By Daniele Cherniak

Horace Silliman lived his ideals as a great community leader, contributing to Cohoes both financially and through good works. He dedicated his life to promoting pride in his city and making it a better place to live for those of his and future generations. His greatest monument and gift to the citizens of Cohoes was the Silliman Memorial Church, constructed in 1896 in memory of his parents, Levi and Clarissa. This Romanesque revival church stood proudly on the corner of Mohawk and Ontario Streets for about 100 years.

Born in 1825, Horace B. Silliman was the only one of six children to survive to adulthood. He was educated at Albany Academy and graduated from Union College in 1846, a member of Phi Beta Kappa. Later, Silliman received honorary degrees from Union and Hamilton Colleges; Hamilton, at one time, offered him its presidency, but he declined.

Following graduation from Union, Horace became a druggist, opening a shop on Remsen St. in Cohoes. His interest in business was shared by his father whose local business ventures included the Simmons Axe Factory and Rathbone & Silliman, makers of iron furnaces. In 1849, Horace and Stephen C. Miller purchased a newspaper, and established the Cohoes Cataract; Silliman was publisher until 1851. Through his business acumen and executive ability, Horace accumulated a large fortune in the halcyon days of the Industrial Revolution. He was a stockholder in several mills in Cohoes and served on a committee to consider water usage by the mills, resulting in the construction of a new reservoir in 1857 and a reliable water system.

Throughout his life, Silliman generously gave of his time and wealth to Cohoes, the community he resided in and loved. He was a leader in organizing a school district in Cohoes in 1849. He worked to improve the community cemetery grounds and participated in efforts to distribute relief to the poor and establish a soup kitchen. He was elected first president of the Cohoes chapter of the YMCA in 1858, and later served as vice-president.

During the Civil War, Silliman took a prominent role in meetings discussing the community’s contribution to the war effort and in the raising of troops. He was active in the work of soldiers’ relief, during and after the war, and gave the welcome address for volunteers returning from the war.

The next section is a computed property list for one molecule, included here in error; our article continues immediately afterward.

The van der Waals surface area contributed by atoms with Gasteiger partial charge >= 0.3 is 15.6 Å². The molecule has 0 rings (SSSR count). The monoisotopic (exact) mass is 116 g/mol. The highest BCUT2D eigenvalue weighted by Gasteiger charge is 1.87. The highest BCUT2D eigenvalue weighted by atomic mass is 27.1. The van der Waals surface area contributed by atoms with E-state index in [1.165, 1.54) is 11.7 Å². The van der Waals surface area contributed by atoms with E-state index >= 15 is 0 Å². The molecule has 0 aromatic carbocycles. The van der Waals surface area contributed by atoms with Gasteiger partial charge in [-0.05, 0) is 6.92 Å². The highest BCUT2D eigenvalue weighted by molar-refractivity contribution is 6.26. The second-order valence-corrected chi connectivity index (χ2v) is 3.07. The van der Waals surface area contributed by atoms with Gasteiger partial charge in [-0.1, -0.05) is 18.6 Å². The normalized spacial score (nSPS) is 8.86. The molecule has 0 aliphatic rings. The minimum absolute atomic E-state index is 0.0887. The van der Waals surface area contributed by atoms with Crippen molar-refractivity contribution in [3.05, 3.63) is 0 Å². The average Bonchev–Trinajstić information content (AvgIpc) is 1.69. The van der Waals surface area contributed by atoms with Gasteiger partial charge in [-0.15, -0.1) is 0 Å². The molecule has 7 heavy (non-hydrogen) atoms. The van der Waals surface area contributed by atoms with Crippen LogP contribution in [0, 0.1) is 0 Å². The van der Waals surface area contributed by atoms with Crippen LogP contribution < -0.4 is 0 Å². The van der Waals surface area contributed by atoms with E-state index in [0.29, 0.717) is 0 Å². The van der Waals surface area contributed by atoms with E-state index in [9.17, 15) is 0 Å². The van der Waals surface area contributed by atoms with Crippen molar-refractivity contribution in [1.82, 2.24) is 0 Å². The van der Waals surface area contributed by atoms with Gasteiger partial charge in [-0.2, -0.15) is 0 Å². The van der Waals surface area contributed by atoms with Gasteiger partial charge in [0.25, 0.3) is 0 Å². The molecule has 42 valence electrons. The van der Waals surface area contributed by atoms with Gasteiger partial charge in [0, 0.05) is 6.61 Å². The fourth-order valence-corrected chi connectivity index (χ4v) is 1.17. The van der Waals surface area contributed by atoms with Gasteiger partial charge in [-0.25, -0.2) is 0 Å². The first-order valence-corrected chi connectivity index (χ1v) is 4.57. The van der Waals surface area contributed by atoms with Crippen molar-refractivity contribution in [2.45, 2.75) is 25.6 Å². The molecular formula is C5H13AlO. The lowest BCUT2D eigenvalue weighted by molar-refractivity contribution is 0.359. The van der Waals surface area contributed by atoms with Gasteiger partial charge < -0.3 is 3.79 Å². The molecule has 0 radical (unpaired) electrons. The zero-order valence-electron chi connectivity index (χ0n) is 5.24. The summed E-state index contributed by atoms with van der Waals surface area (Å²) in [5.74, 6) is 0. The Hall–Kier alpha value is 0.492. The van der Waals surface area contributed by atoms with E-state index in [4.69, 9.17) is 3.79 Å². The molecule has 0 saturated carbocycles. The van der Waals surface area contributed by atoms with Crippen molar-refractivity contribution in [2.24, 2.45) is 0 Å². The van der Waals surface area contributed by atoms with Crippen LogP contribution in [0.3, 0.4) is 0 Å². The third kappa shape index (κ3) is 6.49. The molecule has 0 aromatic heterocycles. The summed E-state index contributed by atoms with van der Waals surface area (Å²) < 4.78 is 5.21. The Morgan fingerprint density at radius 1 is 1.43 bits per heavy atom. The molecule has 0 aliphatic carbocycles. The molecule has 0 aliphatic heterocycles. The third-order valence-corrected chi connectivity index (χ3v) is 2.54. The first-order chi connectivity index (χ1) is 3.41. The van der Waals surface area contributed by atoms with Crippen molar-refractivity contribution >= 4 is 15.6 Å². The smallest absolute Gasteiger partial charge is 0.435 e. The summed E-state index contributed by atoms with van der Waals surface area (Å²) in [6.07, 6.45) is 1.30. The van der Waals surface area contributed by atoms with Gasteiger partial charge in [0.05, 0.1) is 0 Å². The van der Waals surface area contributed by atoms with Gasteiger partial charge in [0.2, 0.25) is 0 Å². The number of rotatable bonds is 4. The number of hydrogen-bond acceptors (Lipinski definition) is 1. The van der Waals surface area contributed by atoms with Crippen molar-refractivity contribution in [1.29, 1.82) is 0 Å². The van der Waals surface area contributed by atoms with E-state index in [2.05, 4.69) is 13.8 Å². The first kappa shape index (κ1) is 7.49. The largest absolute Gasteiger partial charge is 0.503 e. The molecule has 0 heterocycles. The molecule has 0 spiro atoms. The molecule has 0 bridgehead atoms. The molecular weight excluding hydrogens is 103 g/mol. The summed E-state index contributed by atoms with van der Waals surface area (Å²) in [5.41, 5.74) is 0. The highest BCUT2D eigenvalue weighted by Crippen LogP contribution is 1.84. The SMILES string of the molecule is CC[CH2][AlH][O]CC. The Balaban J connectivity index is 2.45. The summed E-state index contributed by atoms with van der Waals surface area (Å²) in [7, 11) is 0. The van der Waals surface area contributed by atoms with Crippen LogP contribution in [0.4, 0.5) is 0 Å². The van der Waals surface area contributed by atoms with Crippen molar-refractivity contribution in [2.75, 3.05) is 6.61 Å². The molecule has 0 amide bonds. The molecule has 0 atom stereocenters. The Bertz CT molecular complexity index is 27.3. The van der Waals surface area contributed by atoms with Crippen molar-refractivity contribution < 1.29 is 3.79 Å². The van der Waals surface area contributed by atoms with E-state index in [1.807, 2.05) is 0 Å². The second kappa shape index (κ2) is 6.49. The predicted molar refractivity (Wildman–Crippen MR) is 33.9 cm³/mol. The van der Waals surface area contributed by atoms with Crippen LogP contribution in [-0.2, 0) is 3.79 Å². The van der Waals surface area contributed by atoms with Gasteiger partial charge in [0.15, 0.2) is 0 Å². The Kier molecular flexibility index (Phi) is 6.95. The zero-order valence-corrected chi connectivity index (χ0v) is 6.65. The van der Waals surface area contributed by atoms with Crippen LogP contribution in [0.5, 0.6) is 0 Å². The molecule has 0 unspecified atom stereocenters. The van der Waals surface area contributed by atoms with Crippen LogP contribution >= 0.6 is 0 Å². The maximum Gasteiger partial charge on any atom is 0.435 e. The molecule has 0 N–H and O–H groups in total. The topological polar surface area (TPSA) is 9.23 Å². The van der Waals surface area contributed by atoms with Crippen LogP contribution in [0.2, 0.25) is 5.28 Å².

Silliman worked with the Harmony Company in coordinating the purchase of a fire engine and was chosen as first president of the C. H. Adams Steamer Company. He introduced a bill to obtain water for additional industrial power, and became Trustee of the Waterworks Sinking Fund and one of its first officials in 1870. He served on a committee to establish the Cohoes Hospital, and in later years, his generosity permitted the hospital to construct two large additions.

Like his parents, Horace was quite active in the church, and served in 1876 as superintendent of the Presbyterian Church Sunday School. Church services were held in the Silliman home on Saratoga St. until a church was erected on the corner of Remsen and Factory Sts. However, Horace was determined to create a grander house of worship, and did so when he made his fortune.

Silliman died on May 4, 1910 at 84, leaving an impressive legacy which extended well beyond Cohoes. His philanthropy included funding additions to Hamilton College, building the Silliman Lodge in New Jersey, a home for invalid girls, and establishing Silliman University in Dumaguete City, Philippines.

Despite being added to the National Register of Historic Places in 1979, Silliman's memorial did not survive the 20th century. After years of absentee ownership, it was pronounced an "eyesore" and too deteriorated to preserve by the city. Despite objections from many citizens and strenuous preservation efforts by the Spindle City Historic Society, the City of Cohoes demolished the church in 1998.

The site of the church is now an empty lot. The historical society and other community groups are working to create a park on the site to recognize Horace Silliman (who has yet received little honor in his home town), and also to commemorate the magnificent structure that once stood there. The city's present mayor has expressed support for this project and it will hopefully move forward soon.